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Ruptured coal ship + Leaking heavy fuel oil = Devastated reef April 5, 2010

Posted by Jill S. Schneiderman in coal, coral reefs, fossil fuel, Great Barrier Reef, oil, oil spill.

(Image from Australian Maritime Safety Authority / April 4, 2010)

In attempting to address the question of how humans should behave as actors in the system of environmental change, I’ve been thinking and writing about writer Rob Nixon’s concept, slow violence. To use Nixon’s words, slow violence is an oxymoron because acts of slow violence are those with lethal repercussions that sprawl across space and time. (For more on the concept read Nixon’s remarkable paper “Slow Violence, Gender and the Environmentalism of the Poor” in Journal of Commonwealth and Postcolonial Studies, 2007)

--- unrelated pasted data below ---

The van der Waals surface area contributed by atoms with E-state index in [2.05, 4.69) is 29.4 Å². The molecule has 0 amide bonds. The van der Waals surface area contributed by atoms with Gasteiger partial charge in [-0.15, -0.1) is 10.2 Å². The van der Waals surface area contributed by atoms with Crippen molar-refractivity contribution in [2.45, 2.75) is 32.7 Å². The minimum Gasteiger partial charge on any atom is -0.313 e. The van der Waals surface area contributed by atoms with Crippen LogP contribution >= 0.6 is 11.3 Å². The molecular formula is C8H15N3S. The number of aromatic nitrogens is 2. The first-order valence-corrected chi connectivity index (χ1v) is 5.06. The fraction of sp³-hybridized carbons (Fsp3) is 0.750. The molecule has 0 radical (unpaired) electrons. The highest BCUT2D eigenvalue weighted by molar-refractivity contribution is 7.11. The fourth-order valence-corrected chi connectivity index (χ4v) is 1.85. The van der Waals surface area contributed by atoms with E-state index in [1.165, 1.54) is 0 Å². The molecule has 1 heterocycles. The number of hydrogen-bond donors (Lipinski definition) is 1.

Nixon has said that it’s hard to get people to recognize slow violence because the effects are so much greater than the space and time of one human life time. He says we need graphic images that can serve as icons to motivate us to stop perpetrating such acts.

So, my vote for an icon of slow violence is the sad image above that was printed in the Los Angeles Times today. It shows the more than 700-foot long, Shen Neng 1 , carrying 65,000 tons of coal striking the Great Barrier Reef (note that coral reefs cover less than 1% of the world’s oceans) and leaking heavy fuel oil from the 300,000 gallons it carries to run its engines.